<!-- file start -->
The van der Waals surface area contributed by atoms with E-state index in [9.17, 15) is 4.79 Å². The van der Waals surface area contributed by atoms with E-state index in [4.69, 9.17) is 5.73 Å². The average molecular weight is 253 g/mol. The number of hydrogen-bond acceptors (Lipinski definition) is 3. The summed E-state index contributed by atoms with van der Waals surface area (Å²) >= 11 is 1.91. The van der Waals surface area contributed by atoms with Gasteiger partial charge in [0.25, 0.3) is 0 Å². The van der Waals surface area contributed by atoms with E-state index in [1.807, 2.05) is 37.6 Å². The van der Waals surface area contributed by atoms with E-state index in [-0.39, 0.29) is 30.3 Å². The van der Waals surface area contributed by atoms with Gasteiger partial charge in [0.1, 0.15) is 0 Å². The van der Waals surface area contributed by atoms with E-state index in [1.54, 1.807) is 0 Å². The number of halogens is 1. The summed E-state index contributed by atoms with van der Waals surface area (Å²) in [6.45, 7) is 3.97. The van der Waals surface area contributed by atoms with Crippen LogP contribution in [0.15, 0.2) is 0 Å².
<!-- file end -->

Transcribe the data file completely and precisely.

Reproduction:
The van der Waals surface area contributed by atoms with E-state index in [9.17, 15) is 4.79 Å². The van der Waals surface area contributed by atoms with E-state index in [4.69, 9.17) is 5.73 Å². The average molecular weight is 253 g/mol. The number of hydrogen-bond acceptors (Lipinski definition) is 3. The summed E-state index contributed by atoms with van der Waals surface area (Å²) >= 11 is 1.91. The van der Waals surface area contributed by atoms with Gasteiger partial charge in [0.25, 0.3) is 0 Å². The van der Waals surface area contributed by atoms with E-state index in [1.807, 2.05) is 37.6 Å². The van der Waals surface area contributed by atoms with E-state index in [-0.39, 0.29) is 30.3 Å². The van der Waals surface area contributed by atoms with Gasteiger partial charge in [0.1, 0.15) is 0 Å². The van der Waals surface area contributed by atoms with E-state index in [1.54, 1.807) is 0 Å². The number of halogens is 1. The summed E-state index contributed by atoms with van der Waals surface area (Å²) in [6.45, 7) is 3.97. The van der Waals surface area contributed by atoms with Crippen LogP contribution in [0.15, 0.2) is 0 Å².